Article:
It's Time You Start Making Pancakes With Coconut Oil

Closeup of a stack of pancakes drizzled in syrup
Closeup of a stack of pancakes drizzled in syrup - Vlada Tikhonova/Shutterstock

Coconut oil's heyday of being touted as the ultimate healthy fat may be over, but that doesn't mean that it doesn't still have its share of benefits or ideal uses. While it is high in saturated fat, as with anything, moderation is key, and regardless of where scientists and nutritionists ultimately land on its healthiness, this is a tasty oil. The unrefined version has a natural coconutty profile that complements a variety of foods, while the refined version is more neutral but still carries a hint of the original aroma. Refined coconut oil also has a fairly high smoke point of 400 degrees Fahrenheit, making it perfect for those who like to use a higher heat with their classic morning pancakes.

Since the pan (or griddle) needs to be hot enough to cook the pancakes all the way through, an oil with a decent smoke point is your best bet. Higher heat also guarantees those perfect crispy edges that so many people love. However, if you prefer pancakes with soft edges you can turn the heat down a bit, but you'll probably want to make them a little thinner to ensure that the centers still come out fluffy and not gooey. Unrefined coconut oil has a much lower smoke point, similar to extra virgin olive oil, so you'll need to use it at a lower temperature than refined; one big benefit to using the unrefined stuff is that it will impart a light but noticeable coconut flavor.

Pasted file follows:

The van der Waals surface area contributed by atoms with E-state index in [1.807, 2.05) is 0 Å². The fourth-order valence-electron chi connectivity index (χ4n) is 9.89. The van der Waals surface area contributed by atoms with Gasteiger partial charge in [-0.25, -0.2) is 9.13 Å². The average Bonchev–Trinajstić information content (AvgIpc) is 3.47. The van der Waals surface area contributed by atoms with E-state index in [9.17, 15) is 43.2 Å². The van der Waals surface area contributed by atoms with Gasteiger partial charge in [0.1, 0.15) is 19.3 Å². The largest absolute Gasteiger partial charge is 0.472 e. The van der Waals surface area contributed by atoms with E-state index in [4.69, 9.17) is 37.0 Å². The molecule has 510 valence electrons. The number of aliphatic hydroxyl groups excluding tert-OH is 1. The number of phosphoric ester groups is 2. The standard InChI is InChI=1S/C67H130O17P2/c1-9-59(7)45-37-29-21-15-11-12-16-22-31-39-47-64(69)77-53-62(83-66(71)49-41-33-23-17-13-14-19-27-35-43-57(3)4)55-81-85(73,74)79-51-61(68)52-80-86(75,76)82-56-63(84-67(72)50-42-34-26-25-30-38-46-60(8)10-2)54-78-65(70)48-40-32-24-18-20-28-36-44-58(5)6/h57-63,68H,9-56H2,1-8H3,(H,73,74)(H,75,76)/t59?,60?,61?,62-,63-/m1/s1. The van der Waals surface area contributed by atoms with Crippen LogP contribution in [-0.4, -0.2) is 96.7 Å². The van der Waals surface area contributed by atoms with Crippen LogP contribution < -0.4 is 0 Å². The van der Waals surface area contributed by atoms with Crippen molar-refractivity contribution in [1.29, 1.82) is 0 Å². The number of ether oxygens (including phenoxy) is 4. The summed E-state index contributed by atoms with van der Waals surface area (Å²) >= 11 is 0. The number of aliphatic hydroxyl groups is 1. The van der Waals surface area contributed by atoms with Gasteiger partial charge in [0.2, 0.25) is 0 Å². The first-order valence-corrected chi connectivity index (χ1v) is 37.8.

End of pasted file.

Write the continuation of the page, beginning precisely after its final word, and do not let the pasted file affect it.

Read more: The 15 Best Milk Brands, Ranked

Why Coconut Oil Beats Other Fats

Half a coconut next to a bottle of oil
Half a coconut next to a bottle of oil - Photoongraphy/Shutterstock

If you've ever fried your pancakes in coconut oil before, then you already know it can't be beaten. Butter tries — it does add its own rich flavor after all. Ultimately though, butter's water content evaporates and its milk proteins start to fall apart under the pressure of high heat. As a pure fat, coconut oil doesn't have these issues. While even unrefined coconut oil can take temperatures up to 350 degrees Fahrenheit, butter can start to become compromised at the 300 mark. Unlike butter, coconut oil is also perfect for vegetarian and vegan pancakes.

Vegetable oils (such as canola) are also good for frying pancakes while avoiding animal products, and they can also take higher heat than butter. But, let's be honest, when it comes to sweet breakfast foods, their neutral flavors are kind of boring. So while vegetable oils technically work perfectly fine, they're also nothing to write home about. With simple fare like pancakes, it's the little things that can make a big difference. Why not choose the best oil possible?

Flavored Pancakes Are Where Coconut Oil Really Shines

Stack of blueberry pancakes with syrup
Stack of blueberry pancakes with syrup - Katesmirnova/Getty Images

Coconut oil pairs perfectly with a variety of flavored pancakes, whether you use the refined or unrefined version. Blueberry pancakes are remarkably good with a hint of coconut flavor or aroma, and since they cook better at a slightly lower heat than plain pancakes, they're a great opportunity to give the unrefined oil a try. Peanut butter pancakes also go very nicely with coconut oil, as do chocolate chip and pumpkin-flavored ones. You'd actually be hard-pressed to think of a type of pancake that isn't enhanced by being fried in coconut oil.

Adding buttermilk to pancakes helps to make them thick and fluffy, and definitely give coconut oil a try there too! The buttermilk will result in restaurant-quality pancakes while the coconut oil will ensure they come out a beautiful golden brown. You'll also get an extra note of something special in the flavor without any burnt milk proteins from butter that got too hot.

Read the original article on Daily Meal.